Because the ABR and the VNG produced abnormal results, Dr. Hirokawa recommended a magnetic resonance imaging (“MRI”). Coassin received an MRI . Coassin sent his MRI to Dr. Samuel Potolicchio, a neurologist who happened to be his brother-in-law, and Dr. Potolicchio told him in a conversation on the telephone that “[t]here was no structural lesion in the brain to suggest tumor.” Dr. Potolicchio explained Coassin’s vertigo by noting that he “most likely had benign positional vertigo” and that “[t]here are exercises that [he] could do, there’s specific therapy that can be done, and medications that could be used.” Significantly, he did not recommend further testing or evaluation.

In November 2012, an MRI with contrast revealed that Coassin had, in fact, developed a brain tumor. In July 2013, Coassin died. Later that year, Coassin’s wife, acting as a trustee of the Lawrence P. Coassin Irrevocable Trust dated 06/23/1999, submitted a claim for benefits under the policy.

Principal performed a contestability review “to provide an underwriting opinion as to what we would have done had all the true facts been known.” As part of this review, Principal investigated Coassin’s application and discovered his misrepresentations. After consulting Principal’s written guidelines, Principal concluded that, had it known the truth, it would have denied Coassin’s application.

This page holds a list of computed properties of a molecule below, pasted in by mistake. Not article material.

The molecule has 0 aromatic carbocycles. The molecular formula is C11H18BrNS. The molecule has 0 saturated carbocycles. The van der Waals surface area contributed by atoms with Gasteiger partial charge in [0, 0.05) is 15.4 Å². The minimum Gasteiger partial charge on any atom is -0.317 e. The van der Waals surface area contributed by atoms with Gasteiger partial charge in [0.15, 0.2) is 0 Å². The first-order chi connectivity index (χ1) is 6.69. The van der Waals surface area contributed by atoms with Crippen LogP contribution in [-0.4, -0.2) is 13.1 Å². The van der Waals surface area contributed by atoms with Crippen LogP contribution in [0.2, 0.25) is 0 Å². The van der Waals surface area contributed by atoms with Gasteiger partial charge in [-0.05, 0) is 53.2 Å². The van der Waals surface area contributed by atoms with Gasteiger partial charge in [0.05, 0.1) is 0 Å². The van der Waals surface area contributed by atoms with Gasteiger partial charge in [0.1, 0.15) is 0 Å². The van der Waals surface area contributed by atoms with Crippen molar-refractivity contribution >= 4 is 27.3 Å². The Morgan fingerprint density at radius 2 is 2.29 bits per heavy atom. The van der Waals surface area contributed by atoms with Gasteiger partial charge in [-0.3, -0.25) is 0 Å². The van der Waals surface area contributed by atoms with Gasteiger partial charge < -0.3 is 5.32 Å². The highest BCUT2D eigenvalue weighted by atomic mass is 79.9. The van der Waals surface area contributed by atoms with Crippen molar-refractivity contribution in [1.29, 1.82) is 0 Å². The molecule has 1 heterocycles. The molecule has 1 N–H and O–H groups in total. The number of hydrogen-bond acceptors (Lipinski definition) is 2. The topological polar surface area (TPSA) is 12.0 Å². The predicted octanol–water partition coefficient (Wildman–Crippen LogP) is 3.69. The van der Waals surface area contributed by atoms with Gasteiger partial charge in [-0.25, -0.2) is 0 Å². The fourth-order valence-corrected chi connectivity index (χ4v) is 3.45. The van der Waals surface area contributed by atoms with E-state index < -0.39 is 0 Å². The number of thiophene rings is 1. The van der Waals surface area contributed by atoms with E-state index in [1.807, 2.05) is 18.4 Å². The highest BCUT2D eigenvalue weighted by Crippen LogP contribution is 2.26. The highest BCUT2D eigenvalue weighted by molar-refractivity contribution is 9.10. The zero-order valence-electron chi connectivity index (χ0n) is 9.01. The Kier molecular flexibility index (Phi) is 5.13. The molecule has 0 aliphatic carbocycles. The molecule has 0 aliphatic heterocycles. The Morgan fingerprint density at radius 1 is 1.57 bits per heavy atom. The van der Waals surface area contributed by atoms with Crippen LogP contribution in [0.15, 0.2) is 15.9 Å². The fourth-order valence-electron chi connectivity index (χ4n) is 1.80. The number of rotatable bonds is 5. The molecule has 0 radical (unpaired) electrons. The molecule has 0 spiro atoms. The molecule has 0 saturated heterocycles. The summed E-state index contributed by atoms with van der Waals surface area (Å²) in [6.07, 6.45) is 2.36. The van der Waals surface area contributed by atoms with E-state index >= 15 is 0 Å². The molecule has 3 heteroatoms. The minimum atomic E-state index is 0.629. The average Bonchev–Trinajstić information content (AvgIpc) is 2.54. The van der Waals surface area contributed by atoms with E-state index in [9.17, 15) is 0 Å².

After a bench trial, the District Court ruled in favor of Coassin. The Court observed, ‘”Under Connecticut law, an insurance policy maybe [sic] voided by the insurer if’ the insurer ‘prove[s] three elements: (1) a misrepresentation (or untrue statement) by the [applicant] which was (2) knowingly made and (3) material to [the insurer’s] decision whether to insure.'” Principal Nat’l Life Ins. Co. v. Coassin, 196 F. Supp. 3d 356 n.2 (D. Conn. 2016) (quoting Pinette, 52 F. 3d at 409) (second alteration added).

To determine materiality, the District Court further explained, “[A]n answer to a question on an insurance application is presumptively material . . . , and an inquiry into whether the insurer would have issued the policy had the applicant been truthful on the application is therefore appropriate.”

The District Court then found that, contrary to its first statement, concluded that had Principal known the truth, it would have still issued the policy. And, on that basis, it held that the misrepresentations were not material.

According to the District Court, Principal follows written guidelines to determine whether or not to issue a policy. Those guidelines provide that Principal will issue a life insurance policy, even if a person has vertigo and the cause is unknown, if the vertigo has been fully investigated and the symptoms have continued for more than six months. Under Principal’s interpretation of those guidelines, “fully investigated” requires that “there’s no ongoing referrals, recommendations to see additional physicians, [and] there’s a definitive diagnosis.”

On this basis, the District Court concluded that, after Dr. Potolicchio had reviewed Coassin’s MRI, had diagnosed the vertigo as benign positional, and had recommended no further referrals, Principal would have issued a policy at the standard rate. Coassin’s vertigo, which had continued for more than six months, had been fully investigated under Principal’s guidelines as Principal interpreted them.